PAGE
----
Human Performance, Leadership & Culture, Performance | Dec 7, 2016
Per Mertesacker on leading in the English Premier League.

Per Mertesacker has taken to captaincy with all the assurance of a World Cup winner. The Arsenal FC captain and defender, who won soccer’s biggest prize with Germany in 2014 – making his 104th and final international appearance in the final – has become Arsenal’s most prominent leader during his five seasons at the English Premier League club. He is Manager Arsène Wenger’s trusted voice both on the pitch and in the dressing room and his return to action following a lengthy injury absence is eagerly awaited by the Frenchman.

Wenger signed Mertesacker in August 2011 when he felt his team needed an additional dose of calm and committed leadership to stabilise after difficult start to the 2011/12 season. The prolonged, injury-enforced absences of former club captain Mikel Arteta meant that vice-captain Mertesacker has been called upon to step up on multiple occasions and he assumed the role full-time ahead of the 2016/17 Premier League season.

With the confidence of his manager, he quickly established his ability to lead a talented, multinational team by engendering their trust and leading by example.

Arsène Wenger’s on-field voice

Beyond adding defensive resilience to his squad, Wenger wanted Mertesacker for his ability to be his voice on the pitch. “It’s really important for me as captain to be his first voice on the pitch, to be his most vocal player,” Mertesacker, speaking at a Leaders Sports Performance Summit, says. “He wants me to be vocal and lead the team no matter what happens on the pitch.”

How did Wenger begin that process? “When he first spoke to me, I was not actually his player yet,” he says. “He showed off his German skills and I was really impressed when he said: ‘I want you to have leadership skills.’ At the time I didn’t exactly know what that meant but the first thought that came was that I’d stick to my qualities. After that phone call I already had that feeling he would trust me no matter what happens and that is vital for the relationship between a player and manager.”

I already had that feeling Wenger would trust me no matter what happens and that is vital for the relationship between a player and manager.

That confidence has been reinforced through regular conversation between the two. “I struggled a bit in my first season and there were mistakes but he told me: ‘You need to learn and you need to be intelligent, but I believe in you and I believe you are intelligent.’ I was a bit of a panic buy after Arsenal lost 8-2 to Manchester United [in August 2011] but the way he approached things, in a calm way, that’s what comes to my mind when I think of the manager in difficult situations. That’s something I’ve learnt from him.”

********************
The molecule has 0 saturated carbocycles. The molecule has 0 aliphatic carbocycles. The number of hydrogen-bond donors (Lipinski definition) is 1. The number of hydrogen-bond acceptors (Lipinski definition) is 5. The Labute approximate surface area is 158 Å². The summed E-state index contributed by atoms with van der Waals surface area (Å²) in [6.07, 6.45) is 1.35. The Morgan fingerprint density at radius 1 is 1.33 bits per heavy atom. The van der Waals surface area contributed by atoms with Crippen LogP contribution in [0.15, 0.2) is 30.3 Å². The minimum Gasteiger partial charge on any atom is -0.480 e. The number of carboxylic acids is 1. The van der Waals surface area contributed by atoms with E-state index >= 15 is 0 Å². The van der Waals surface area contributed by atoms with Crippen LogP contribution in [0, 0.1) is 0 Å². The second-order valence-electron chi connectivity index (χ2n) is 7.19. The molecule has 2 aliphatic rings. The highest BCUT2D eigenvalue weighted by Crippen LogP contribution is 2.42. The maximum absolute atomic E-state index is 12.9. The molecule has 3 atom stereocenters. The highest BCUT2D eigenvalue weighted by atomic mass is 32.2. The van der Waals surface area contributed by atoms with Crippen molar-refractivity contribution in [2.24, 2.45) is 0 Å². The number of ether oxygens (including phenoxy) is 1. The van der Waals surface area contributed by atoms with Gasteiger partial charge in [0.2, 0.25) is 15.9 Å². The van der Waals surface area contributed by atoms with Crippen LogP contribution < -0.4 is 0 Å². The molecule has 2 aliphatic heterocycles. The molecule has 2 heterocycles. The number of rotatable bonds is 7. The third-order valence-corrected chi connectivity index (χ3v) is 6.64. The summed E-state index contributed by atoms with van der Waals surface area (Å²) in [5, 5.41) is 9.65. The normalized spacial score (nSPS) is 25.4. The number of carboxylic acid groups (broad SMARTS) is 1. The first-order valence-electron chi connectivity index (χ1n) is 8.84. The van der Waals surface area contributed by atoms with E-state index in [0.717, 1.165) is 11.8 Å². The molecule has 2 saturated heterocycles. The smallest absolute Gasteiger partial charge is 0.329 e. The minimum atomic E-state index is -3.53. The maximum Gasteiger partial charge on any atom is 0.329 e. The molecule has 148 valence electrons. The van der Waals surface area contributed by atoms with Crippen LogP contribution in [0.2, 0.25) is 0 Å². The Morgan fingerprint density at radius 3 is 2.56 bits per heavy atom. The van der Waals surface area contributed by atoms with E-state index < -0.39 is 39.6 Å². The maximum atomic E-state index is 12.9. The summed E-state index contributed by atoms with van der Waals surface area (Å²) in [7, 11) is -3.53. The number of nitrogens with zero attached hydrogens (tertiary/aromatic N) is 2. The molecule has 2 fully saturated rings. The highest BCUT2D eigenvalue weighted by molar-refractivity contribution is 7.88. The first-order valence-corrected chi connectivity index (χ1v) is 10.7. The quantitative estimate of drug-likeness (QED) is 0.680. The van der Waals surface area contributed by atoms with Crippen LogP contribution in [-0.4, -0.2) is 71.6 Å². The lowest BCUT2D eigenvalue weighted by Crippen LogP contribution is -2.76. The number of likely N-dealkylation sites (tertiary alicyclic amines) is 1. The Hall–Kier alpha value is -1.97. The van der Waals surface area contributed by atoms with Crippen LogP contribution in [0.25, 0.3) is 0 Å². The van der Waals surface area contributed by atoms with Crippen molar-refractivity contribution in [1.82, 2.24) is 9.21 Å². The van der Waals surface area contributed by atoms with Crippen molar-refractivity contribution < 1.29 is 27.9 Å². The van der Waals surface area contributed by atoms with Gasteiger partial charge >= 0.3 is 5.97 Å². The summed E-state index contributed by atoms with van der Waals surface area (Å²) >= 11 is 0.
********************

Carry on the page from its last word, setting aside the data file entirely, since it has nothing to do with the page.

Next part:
Handling the dressing room

The Arsenal squad is made up of disparate cultures and personalities, which require astute handling. Mertesacker excels in this manner: “You can’t treat everybody the same, you need to figure out how to handle different players at different moments,” he says. “If a player loses his concentration in training you have to find a way to pull him back. You let a player be himself and then find ways to get to him when you think it is an appropriate moment to intervene. You keep him with the team because team spirit and tolerance are important.”

What aids Mertesacker in these processes? “Communication is a huge part of it. As a leader you have to be a genuine character. I stick with this attitude all the way through and I’m not going to fake it or do something else. That’s how I am used to doing it.”

He has earned the players’ trust and will speak to the manager on their behalf. “I’m always going to protect the dressing room. That’s really important – some things going on in the dressing room are not for the attention of the manager and he’s never asked but if there’s an issue with a player I will certainly talk to him. He has a good sense for these things and that’s very important for the players.”



Handling adversity

Mertesacker’s approach to handling adversity is to stick to his performance values and behaviours at those critical moments. “I played just 45 minutes on my Bundesliga debut for Hannover in 2003 and was substituted at half time. I played at right-back, which is not my position, and was exhausted. I didn’t play again for half a year.

“We won the game and everyone was happy but for me personally it was pretty horrible and afterwards I went back to the reserve team and I tried to go step by step to get some confidence back. I figured out how to do this myself. I’ve learned more about myself in difficult periods and also found out that I can cope and come back stronger. My motivation was even higher to come back and play an important role.”

His return journey led to the World Cup and Mertesacker demonstrates that with clear communication and setting consistent examples a captain can earn the trust and respect of their teammates and reward the faith of their manager.

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